Players in the solar energy market last week won a reprieve when the government removed tax on imported raw materials for the manufacture of solar panels.
The move is also expected to reduce the cost of acquiring the units for consumers, eliminating one of the stumbling blocks against adoption of green energy. It will also reduce demand on the national electricity grid which is currently under pressure from increased investments especially by the manufacturing sector.
“To encourage local manufacturing, I propose to grant duty remission on inputs for the production of solar panels,” said Finance minister Uhuru Kenyatta in last week’s Budget statement.
Solar panels are duty free while the imported raw materials for the manufacture of the same attract duty at 25 per cent and 10 per cent which in effect makes local manufacture unattractive. This comes as a boost to solar equipment dealers who are gearing up to boost supplies in anticipation of high demand thanks to policy changes that require property developers to install the systems on housing units.
Builders had shed away from the expensive installation costs that range from Sh 100,000 for low energy consuming homes to Sh 500,000 per unit for high consumers, especially units fitted with water heating systems. Market players said demand will grow as prices of raw materials go down, inclining producers to expand operations.
“This will boost production as capacity to produce still remains,” said Guy Jack, the managing director of Chloride Exide, a solar solutions vendor. The tax remission is also expected to impact positively on institutions such as schools, hospitals and other institutions, greatly reducing the burden on the national grid.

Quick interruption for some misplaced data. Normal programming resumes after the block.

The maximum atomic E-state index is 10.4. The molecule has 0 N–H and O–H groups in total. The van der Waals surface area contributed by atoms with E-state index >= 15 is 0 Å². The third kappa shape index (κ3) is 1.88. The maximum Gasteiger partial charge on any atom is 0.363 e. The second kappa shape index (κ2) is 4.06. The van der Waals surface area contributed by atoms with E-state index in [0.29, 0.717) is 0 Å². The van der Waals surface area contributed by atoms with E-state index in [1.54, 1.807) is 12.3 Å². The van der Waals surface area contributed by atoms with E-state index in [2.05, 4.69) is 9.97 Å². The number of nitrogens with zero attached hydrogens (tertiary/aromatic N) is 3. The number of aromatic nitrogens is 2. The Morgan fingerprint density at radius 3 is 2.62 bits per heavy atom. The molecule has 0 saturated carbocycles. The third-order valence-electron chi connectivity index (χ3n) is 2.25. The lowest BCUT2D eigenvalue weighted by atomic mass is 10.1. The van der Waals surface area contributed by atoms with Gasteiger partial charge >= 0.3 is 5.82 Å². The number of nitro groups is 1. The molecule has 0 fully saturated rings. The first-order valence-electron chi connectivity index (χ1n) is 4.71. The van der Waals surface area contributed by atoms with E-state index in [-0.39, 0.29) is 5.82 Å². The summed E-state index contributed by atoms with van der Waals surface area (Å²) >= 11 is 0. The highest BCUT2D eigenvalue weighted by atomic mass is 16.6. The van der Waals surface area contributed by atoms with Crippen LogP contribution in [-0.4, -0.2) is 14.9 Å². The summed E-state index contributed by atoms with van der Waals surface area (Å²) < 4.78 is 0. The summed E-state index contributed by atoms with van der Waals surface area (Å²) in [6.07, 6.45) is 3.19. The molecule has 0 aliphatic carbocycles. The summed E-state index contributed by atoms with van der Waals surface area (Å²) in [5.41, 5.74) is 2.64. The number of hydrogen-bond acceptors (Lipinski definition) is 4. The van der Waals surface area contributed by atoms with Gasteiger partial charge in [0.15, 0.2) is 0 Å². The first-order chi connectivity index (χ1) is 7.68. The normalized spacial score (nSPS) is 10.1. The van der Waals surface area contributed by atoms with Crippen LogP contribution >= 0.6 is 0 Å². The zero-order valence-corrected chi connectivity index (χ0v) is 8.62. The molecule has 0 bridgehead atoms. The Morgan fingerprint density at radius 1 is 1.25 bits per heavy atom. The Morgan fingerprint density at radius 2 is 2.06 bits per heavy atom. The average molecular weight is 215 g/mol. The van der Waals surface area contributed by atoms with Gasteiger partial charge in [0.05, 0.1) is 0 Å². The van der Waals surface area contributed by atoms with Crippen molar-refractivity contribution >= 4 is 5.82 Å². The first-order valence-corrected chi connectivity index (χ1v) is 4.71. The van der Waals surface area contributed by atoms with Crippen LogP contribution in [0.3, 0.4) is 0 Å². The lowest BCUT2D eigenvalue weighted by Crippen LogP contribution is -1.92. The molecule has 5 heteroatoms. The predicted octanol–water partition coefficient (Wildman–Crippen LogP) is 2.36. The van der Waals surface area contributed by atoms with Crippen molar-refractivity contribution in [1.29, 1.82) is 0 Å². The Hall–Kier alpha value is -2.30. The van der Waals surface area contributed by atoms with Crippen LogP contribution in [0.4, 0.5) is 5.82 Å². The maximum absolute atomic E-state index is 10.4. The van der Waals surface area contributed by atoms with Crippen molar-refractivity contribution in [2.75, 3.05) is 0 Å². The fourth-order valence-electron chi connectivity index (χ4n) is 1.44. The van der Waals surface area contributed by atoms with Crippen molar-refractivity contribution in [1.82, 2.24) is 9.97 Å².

However, local companies involved in the trade will have to raise their production capacities to match the new opportunities. Total Electricity consumption grew 6.0 per cent with the number of connections under the Rural Electrification Programme rising by 22.3 per cent to stand at 251,056 nearly a year ago as at June, last year.
Among the players in the solar energy sector are Kenital Solar Energy, All Solar, Solargen Power, and Think Solar Technics. The measure is aimed at managing the rising demand for electricity whose least cost option, hydro power, requires heavy capital investment while renewable alternatives like wind and geothermal are too expensive to set up. Water heating systems take up to a quarter of power in homes, while solar provides a cheaper alternative in the first three to five years after investment, depending on the technology used.
Last year, water heating used 1,254 Ghw of electricity or 24 per cent of Kenya’s total power consumption of 5,155 Ghw. The tax incentives are also expected to spur employment as manufacturers buffer labour to make solar equipment. Read full story at allAfrica.com